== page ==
It’s important for you to heed the call and extend your AEM practice to multi-solution consulting and execution to align overall solution architecture to digital marketing strategy and goals. This ensures marketing campaigns are fully integrated to deliver a consistent, personalized experience and messaging across channels, and are continually measured and refined through data-driven insights.  Don’t say I didn’t warn you.

Since you won’t likely won’t find an MSA, you have to make one.  If it’s you, how do you get up-to-speed on your multi-solution architecture practice?

The Adobe MSA acts as the facilitator between the business and the individual Subject Matter Experts (SMEs) for each solution, so there are soft skills needed in addition to the nerd stuff. Even the greatest musicians need a conductor. Assuming your organization’s offering is silo’d (like most), it’s the job of the MSA to provide the connective tissue between your web, relationship marketing, social, media, data, and insights teams. Although the technology was created to provide the horizontality across these silos, your antiquated, pre-digital business model and processes will hamper its effectiveness. You are the glue.

Here are a few tips to get you started:

  • Tell a story: “When Dr. X visits our homepage, we identify he is a Cardiologist who has never prescribed our drug. We dynamically show content in the hero space specific to first-time prescribing Cardiologists and a clear call to action to contact a sales rep in his area. When he clicks the button, we take him to a Contact a Rep Form. Blah, blah, blah.”  Notice the story has no Adobe solutions (or any technology solutions, for that matter) listed whatsoever.  You first need to define the what before the how.Your story should always tie back to a measurable business goal. In this case, it is to increase registrations and rep engagement. Now, it might not be your job to actually create the story, it is your job to bring the story to life.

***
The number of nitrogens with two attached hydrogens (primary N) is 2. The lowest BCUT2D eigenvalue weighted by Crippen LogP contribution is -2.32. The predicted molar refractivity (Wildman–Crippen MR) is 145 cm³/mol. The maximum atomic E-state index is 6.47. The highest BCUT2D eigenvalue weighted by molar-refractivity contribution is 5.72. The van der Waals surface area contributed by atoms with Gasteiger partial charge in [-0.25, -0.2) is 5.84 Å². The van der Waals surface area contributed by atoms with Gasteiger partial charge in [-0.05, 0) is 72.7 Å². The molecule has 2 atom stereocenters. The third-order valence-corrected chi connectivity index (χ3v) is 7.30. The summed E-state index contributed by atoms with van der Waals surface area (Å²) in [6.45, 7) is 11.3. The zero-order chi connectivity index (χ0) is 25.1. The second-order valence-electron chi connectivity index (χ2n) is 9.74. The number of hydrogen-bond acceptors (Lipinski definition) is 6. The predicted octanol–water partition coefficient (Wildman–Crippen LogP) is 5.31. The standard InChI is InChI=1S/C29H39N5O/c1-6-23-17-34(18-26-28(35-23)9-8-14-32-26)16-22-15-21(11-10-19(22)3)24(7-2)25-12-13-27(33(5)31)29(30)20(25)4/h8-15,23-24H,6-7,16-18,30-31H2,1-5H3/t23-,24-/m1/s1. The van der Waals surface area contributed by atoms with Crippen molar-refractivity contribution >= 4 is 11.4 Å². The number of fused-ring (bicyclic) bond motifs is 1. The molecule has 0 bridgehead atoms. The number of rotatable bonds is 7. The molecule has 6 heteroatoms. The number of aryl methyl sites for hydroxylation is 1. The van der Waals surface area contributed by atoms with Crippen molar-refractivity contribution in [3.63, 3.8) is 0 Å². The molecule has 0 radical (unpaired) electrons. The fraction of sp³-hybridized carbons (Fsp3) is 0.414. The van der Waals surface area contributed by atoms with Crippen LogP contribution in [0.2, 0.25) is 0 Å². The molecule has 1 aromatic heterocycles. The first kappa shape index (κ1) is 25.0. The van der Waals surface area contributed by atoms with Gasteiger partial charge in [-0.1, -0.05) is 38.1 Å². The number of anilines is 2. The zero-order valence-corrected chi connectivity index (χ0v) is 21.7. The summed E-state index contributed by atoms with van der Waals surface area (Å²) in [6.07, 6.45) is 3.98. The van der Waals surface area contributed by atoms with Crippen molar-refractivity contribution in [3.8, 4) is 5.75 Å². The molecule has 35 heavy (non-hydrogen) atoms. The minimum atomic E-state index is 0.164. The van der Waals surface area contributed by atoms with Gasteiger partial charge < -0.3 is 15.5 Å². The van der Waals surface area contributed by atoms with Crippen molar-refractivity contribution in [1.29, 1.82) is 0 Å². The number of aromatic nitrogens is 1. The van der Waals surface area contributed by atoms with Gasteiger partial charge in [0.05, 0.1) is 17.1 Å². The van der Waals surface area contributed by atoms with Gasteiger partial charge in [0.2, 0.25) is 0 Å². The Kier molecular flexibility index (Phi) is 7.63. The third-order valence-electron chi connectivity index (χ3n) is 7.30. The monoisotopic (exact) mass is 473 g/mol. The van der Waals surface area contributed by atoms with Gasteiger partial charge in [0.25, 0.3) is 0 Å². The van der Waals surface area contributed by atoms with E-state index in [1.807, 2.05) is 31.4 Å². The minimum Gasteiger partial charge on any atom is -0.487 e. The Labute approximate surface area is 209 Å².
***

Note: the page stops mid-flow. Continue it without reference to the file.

• Start small. Too often, organizations take the Joe Gunchy approach and choose the largest implementation as their ‘pilot’.

    “Go big or go home.” –Joe Gunchy

    You need quick wins, so start with a short story (not a novel), then map the data, content, and technologies needed to bring your story to life:

    • Homepage (AEM)
    • Doctor speciality data (first and third-party data in Audience Manager)
    • Doctor prescriber data (first and third-party data in Audience Manager)
    • Geolocation data (browser info in AEM Context Hub)
    • Behavioral data (Analytics data shared with Target)
    • Contact a rep form (AEM/Campaign)

When you identify a missing piece in your technology landscape, you need to weigh the value of acquisition/customization.  Is it easier to modify the story or the technology landscape to achieve quick wins while still achieving your business goals?

  • Connect the dots. Study the Adobe Use Cases  found in the Adobe Solution Partner Portal. If you’re not an Adobe Partner, you can register as a Community Partner to access this content. The use cases show how data is exchanged between solutions for a variety of scenarios. Understanding these will give you a foundation for implementing their connectivity.  A multi-solution connected diagram looks like this:Screen Shot 2017-04-04 at 11.44.01 AM.png
  • Follow best practices.  Check out the Build a Digital Foundation using the Adobe Experience Cloud tutorial for tips on how to integrate AEM with other solutions. Also, read the  Integrating with the Adobe Marketing Cloud documentation then actually try some hands-on execution of a small use case. Start by simply personalizing a single piece of content in AEM using the out-of-the-box Context Hub for geolocation or other available trait, then eventually move up to AEM + Target integration, then Analytics to Target to AEM, then AEM to Campaign, etc. Fail fast, and learn.

    “E pluribus unum (Out of many, one)”

  • Out of many, one.  This is the opportunity to organize around your team of internal SMEs to help with the connectivity between solutions to bring your story to life – a journey manager, of sorts.  Do you have to know every detail of every Adobe solution? Nope.”You don’t have to know how to push every button, you just need to know there’s a button to push.”   Let the SME’s do their SME’ing while you retire back to your cubicle knowing you’re the rarest mofo in the org.

    #unicorns4life.